Tubers usually fusiformly elongated, sometimes slightly thickened at the root. Leaves 2, sometimes only 1 or more, on the shoot or at its base. The inflorescence is several to multi-flowered. Small or medium-sized flowers, turned by 180 °. A sitting ovary. Lingual to lanceolate lip, not patched, at the base with a thread-like or baggy spur of various lengths. The remaining petals are more or less tucked up or both side outer petals widely spread. Stamen straight, connector of different width. Rostellum narrow, shelf-shaped, squeezed between the stamen sacks. Hooks 2, naked. 2-patch mark, narrow, in the shape of a flattened V letter.
Representatives of this genus grow in the Northern Hemisphere, in temperate and tropical zones. It is difficult to determine the number of knee-length species – their systematics is still very confusing. For example, North American researchers include nearly all naked-tipped orchids in this genus, narrow rostel, with a lip provided with a spur, so tongues (Coeloglossum), doves (Leucorchis) or species of the genus Habenaria. A number of minor ones have been described from tropical countries, closely related types to knee-lengths, often defining them ambiguously. Therefore, they are also often combined with knee-lengths. Therefore, it is understandable, there is almost as much of the concept of the type of knee-length, how many researchers working on this group.
It is known in Europe 4(5) species. Najpospolitszymi, also growing in Poland, are the knee socks white (Platanthera bifolia) and a greenish knee (P. chlorantha).
Podkilany grow in various types of forests – from tropical to taiga, besides, in the meadows, peat bogs and in the tundra.
The flowers of both our species are very similar to each other, yes in terms of shape, colors, and size. Both species grow in similar plant communities and bloom at about the same time. Despite this, hybrids between both species are rare. As shown by biochemical studies, both types differ essentially in the nature of the odors they emit. The flowers of the white backbone give off aromatic esters, which lure nocturnal butterflies of the Sphangidae family, while the green knee produces elderberry alcohol, a compound attractive to noctuidae butterflies. It does happen though, that twilight and night butterflies visit the flowers of both species. So why are interspecies hybrids so rare?? The reason is the different structure of the generative parts of both orchids. The connector of the stamen in the white knee is very narrow, as a result, both pollen bags lie close to each other and are parallel. The birthmark in this species is small and is located just above the narrow entrance to the spur. In the greenish knee, the connector is wide, clearly separates both sacks and reveals a large surface of the birthmark. Because the bags are widely spaced, the Rostelmum is also much broader here than in the previous species. The different structure of the rod entails a different way of attaching hobbies and pollinia to the insect's body.. At the knee of the white moth, it is only able to insert the proboscis between the anthers, and in the greenish knee – even the head. The pollinate handles of the first species are very short, they dry quickly on the trumpet, bending forward. So the pollinia sticks to the trumpets here. This allows them to be placed on a narrow birthmark. The handles of the other knee are long and also quickly change their position from vertical to horizontal. However, they are not placed close to each other, stick to the eyes. So they can easily be deposited on a wide and large birthmark.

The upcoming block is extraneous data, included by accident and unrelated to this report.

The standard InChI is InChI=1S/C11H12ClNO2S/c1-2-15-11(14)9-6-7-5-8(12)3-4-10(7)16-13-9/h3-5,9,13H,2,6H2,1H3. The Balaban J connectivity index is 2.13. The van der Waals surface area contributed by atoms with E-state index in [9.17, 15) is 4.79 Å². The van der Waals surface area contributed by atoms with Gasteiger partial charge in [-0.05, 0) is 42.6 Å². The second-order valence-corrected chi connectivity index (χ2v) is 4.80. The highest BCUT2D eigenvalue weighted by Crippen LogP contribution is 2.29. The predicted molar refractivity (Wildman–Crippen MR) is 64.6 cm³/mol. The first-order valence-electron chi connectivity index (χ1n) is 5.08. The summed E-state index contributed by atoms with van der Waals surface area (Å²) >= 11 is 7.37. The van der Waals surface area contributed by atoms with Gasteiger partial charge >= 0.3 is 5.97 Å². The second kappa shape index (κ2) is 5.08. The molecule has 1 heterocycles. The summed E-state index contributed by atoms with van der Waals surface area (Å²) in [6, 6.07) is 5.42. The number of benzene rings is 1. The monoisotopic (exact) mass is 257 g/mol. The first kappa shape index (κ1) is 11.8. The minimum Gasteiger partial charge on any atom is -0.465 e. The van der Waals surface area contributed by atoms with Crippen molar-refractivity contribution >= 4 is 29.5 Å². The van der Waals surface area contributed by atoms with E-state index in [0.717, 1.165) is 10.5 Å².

The nectar in the greenish knee is deeper in the spur than in the white one. So it is available to moths with a suitably long proboscis. These are usually larger insects than the white pollinators. Usually, the distance between their eyes is also greater than the width of the white stamen, therefore the pollen grains cannot be transferred to the stigma of this species. Conversely, the reverse is possible. And this is the most likely way to create hybrids.
Hybrids produce both aromatic esters, as well as elderberry alcohol, so they can attract butterflies of both groups. However, they bear little fruit, because their pollinia easily fall off the bodies of insects.
Pollination of the greenish knee can be quite risky for moths. It happens, that after visiting a few or a dozen flowers, the insect's eyes are mostly stuck with caps, which can significantly lower his chances of survival. Hooks, despite its delicate structure, they stick to insects permanently.
Other species of the genus of knee-lengths are pollinated by daytime butterflies or even mosquitoes.